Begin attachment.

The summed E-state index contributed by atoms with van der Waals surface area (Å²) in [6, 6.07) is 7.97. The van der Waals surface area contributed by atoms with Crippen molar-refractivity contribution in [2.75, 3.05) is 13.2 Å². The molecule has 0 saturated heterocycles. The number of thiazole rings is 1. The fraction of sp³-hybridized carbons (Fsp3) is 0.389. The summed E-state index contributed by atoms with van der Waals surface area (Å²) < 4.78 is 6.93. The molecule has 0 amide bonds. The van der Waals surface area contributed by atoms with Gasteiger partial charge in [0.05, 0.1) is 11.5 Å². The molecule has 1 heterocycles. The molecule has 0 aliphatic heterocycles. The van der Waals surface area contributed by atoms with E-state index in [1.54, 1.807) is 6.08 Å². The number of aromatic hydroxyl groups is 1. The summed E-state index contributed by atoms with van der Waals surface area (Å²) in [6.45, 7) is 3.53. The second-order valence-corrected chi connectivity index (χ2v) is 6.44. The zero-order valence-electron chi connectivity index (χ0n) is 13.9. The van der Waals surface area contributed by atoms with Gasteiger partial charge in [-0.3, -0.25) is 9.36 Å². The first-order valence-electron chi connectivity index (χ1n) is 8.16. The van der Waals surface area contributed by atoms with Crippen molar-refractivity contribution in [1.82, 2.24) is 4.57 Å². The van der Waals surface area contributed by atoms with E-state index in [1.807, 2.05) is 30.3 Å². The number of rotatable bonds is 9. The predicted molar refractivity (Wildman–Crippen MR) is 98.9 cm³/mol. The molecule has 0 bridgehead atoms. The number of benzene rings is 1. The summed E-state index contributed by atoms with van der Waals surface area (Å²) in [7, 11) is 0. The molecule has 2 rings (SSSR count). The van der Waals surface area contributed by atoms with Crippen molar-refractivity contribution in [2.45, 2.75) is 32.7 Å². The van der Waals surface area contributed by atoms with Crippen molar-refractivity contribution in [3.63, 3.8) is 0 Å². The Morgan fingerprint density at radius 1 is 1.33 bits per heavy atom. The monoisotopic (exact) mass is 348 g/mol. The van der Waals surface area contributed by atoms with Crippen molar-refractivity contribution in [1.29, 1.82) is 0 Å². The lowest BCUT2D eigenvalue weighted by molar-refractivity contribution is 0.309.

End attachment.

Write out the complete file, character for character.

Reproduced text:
The summed E-state index contributed by atoms with van der Waals surface area (Å²) in [6, 6.07) is 7.97. The van der Waals surface area contributed by atoms with Crippen molar-refractivity contribution in [2.75, 3.05) is 13.2 Å². The molecule has 0 saturated heterocycles. The number of thiazole rings is 1. The fraction of sp³-hybridized carbons (Fsp3) is 0.389. The summed E-state index contributed by atoms with van der Waals surface area (Å²) < 4.78 is 6.93. The molecule has 0 amide bonds. The van der Waals surface area contributed by atoms with Gasteiger partial charge in [0.05, 0.1) is 11.5 Å². The molecule has 1 heterocycles. The molecule has 0 aliphatic heterocycles. The van der Waals surface area contributed by atoms with E-state index in [1.54, 1.807) is 6.08 Å². The number of aromatic hydroxyl groups is 1. The summed E-state index contributed by atoms with van der Waals surface area (Å²) in [6.45, 7) is 3.53. The second-order valence-corrected chi connectivity index (χ2v) is 6.44. The zero-order valence-electron chi connectivity index (χ0n) is 13.9. The van der Waals surface area contributed by atoms with Gasteiger partial charge in [-0.3, -0.25) is 9.36 Å². The first-order valence-electron chi connectivity index (χ1n) is 8.16. The van der Waals surface area contributed by atoms with Crippen molar-refractivity contribution in [1.82, 2.24) is 4.57 Å². The van der Waals surface area contributed by atoms with E-state index in [1.807, 2.05) is 30.3 Å². The number of rotatable bonds is 9. The predicted molar refractivity (Wildman–Crippen MR) is 98.9 cm³/mol. The molecule has 0 bridgehead atoms. The number of benzene rings is 1. The summed E-state index contributed by atoms with van der Waals surface area (Å²) in [7, 11) is 0. The molecule has 2 rings (SSSR count). The van der Waals surface area contributed by atoms with Crippen molar-refractivity contribution in [2.45, 2.75) is 32.7 Å². The van der Waals surface area contributed by atoms with Crippen molar-refractivity contribution in [3.63, 3.8) is 0 Å². The Morgan fingerprint density at radius 1 is 1.33 bits per heavy atom. The monoisotopic (exact) mass is 348 g/mol. The van der Waals surface area contributed by atoms with Crippen molar-refractivity contribution in [1.29, 1.82) is 0 Å². The lowest BCUT2D eigenvalue weighted by molar-refractivity contribution is 0.309.